They extolled their rights thus functionally depriving the owner of his rights and the other workers their joy. They lived the lie! The owner loudly and clearly announced: my grace: majestic and inscrutable. I wish to give and give generously to those of my choice. I am sovereign.
That brings us to an Old Testament figure king Manasseh. There are two accounts regarding his life: 2 Kings 21:1-19 and 2 Chronicles 33:1-20. The accounts are similar but differ on at one least one major detail: his repentance while captive in Babylon is recorded in 2 Chronicles 33:12-13: In his distress he sought the favor of the Lord his God and humbled himself greatly before the God of his fathers. And when he prayed to him, the Lord was moved by his entreaty and listened to his plea; so he brought him back to Jerusalem and to his kingdom. Then Manasseh knew the Lord is God. These are amazing words: God’s grace: majestic and inscrutable.
Consider Manasseh the person. His father was good king Hezekiah. Manasseh became king of the southern kingdom at twelve years of age and ruled for 55 years, the longest reign of any king in either kingdom. Both accounts detail the fact that he was a horribly bad king rivaling Ahab of the northern kingdom. Both and specifically Manasseh did evil in the sight the sight of the Lord following the detestable practices of the nations that the Lord had driven out before the Israelites (2 Kings 21:2; 2 Chronicles 33:2). Both accounts list the religious outrages including idolatry, child sacrifice, and the practice of divination (2 Kings 21:4-9; 2 Chronicles 33:3-9); he undid what the purge of Jehu and the godly Hezekiah accomplished (2 Kings 15:34; 2 Kings 18:4-6).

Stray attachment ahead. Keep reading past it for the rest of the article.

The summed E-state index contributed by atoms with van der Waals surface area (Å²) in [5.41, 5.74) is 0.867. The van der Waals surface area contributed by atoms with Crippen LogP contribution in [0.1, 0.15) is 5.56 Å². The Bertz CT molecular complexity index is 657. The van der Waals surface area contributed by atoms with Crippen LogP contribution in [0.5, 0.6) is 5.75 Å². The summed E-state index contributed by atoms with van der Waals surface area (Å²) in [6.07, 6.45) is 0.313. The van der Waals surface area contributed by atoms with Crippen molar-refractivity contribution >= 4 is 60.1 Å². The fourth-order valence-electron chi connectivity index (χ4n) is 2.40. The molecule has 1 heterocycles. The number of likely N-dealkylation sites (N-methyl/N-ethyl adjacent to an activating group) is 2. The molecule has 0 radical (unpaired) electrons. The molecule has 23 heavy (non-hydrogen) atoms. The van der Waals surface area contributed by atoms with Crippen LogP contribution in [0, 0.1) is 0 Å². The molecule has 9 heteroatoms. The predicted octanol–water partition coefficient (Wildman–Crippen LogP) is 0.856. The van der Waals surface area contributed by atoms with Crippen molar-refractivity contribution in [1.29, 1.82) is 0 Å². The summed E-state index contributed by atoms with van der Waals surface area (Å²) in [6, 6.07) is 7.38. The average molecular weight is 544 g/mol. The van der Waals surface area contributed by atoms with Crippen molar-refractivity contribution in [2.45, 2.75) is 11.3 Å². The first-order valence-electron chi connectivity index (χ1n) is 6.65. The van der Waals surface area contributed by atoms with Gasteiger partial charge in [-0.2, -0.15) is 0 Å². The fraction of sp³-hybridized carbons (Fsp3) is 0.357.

A telling statement is given in two passages: he did much evil in the eyes of the Lord provoking him to anger (21:6; 33:6). For the writer of Kings, Manasseh was perhaps the singular cause for the exile (21:10-15; 23:20-26). Yet the account in 2 Chronicles records an apparent about-face as given in 2 Chronicles 33:11-12. Manasseh in his distress sought the favor of the Lord. The term distress (tsarah) is a general term and indicates a squeezing, hardship, trouble, and affliction – hard times. He was being squeezed! Sought (paneh) the Lord is a phrase that indicates he desired to be in the presence and before the face of God.
Manasseh had either humbled himself or was ignorant of the justice, holiness, and righteousness of God and his own sinfulness. As the account unfolds, he seemed to want God which was in marked contrast to his previous view and relationship to God and His word (v.6, 9-10).